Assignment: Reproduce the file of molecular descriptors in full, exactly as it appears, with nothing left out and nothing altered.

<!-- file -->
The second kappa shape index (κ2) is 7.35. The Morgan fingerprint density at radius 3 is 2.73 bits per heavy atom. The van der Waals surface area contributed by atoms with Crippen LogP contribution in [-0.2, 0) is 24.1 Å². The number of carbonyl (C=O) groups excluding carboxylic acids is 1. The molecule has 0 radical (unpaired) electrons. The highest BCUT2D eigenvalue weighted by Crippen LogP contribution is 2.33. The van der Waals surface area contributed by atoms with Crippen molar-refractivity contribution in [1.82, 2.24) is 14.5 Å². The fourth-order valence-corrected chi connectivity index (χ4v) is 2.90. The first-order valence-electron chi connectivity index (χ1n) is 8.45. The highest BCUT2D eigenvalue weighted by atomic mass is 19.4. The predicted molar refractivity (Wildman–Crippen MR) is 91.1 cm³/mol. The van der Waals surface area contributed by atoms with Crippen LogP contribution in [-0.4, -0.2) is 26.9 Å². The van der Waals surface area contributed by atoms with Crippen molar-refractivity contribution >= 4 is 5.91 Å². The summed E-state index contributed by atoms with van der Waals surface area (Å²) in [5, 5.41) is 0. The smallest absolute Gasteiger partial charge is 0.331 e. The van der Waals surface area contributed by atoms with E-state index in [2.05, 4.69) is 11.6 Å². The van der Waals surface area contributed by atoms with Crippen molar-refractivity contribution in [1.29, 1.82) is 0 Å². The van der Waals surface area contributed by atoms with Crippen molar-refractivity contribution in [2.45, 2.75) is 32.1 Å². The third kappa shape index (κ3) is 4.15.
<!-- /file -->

The second kappa shape index (κ2) is 7.35. The Morgan fingerprint density at radius 3 is 2.73 bits per heavy atom. The van der Waals surface area contributed by atoms with Crippen LogP contribution in [-0.2, 0) is 24.1 Å². The number of carbonyl (C=O) groups excluding carboxylic acids is 1. The molecule has 0 radical (unpaired) electrons. The highest BCUT2D eigenvalue weighted by Crippen LogP contribution is 2.33. The van der Waals surface area contributed by atoms with Crippen molar-refractivity contribution in [1.82, 2.24) is 14.5 Å². The fourth-order valence-corrected chi connectivity index (χ4v) is 2.90. The first-order valence-electron chi connectivity index (χ1n) is 8.45. The highest BCUT2D eigenvalue weighted by atomic mass is 19.4. The predicted molar refractivity (Wildman–Crippen MR) is 91.1 cm³/mol. The van der Waals surface area contributed by atoms with Crippen LogP contribution in [-0.4, -0.2) is 26.9 Å². The van der Waals surface area contributed by atoms with Crippen molar-refractivity contribution >= 4 is 5.91 Å². The summed E-state index contributed by atoms with van der Waals surface area (Å²) in [5, 5.41) is 0. The smallest absolute Gasteiger partial charge is 0.331 e. The van der Waals surface area contributed by atoms with E-state index in [2.05, 4.69) is 11.6 Å². The van der Waals surface area contributed by atoms with Crippen molar-refractivity contribution in [1.29, 1.82) is 0 Å². The van der Waals surface area contributed by atoms with Crippen molar-refractivity contribution in [2.45, 2.75) is 32.1 Å². The third kappa shape index (κ3) is 4.15.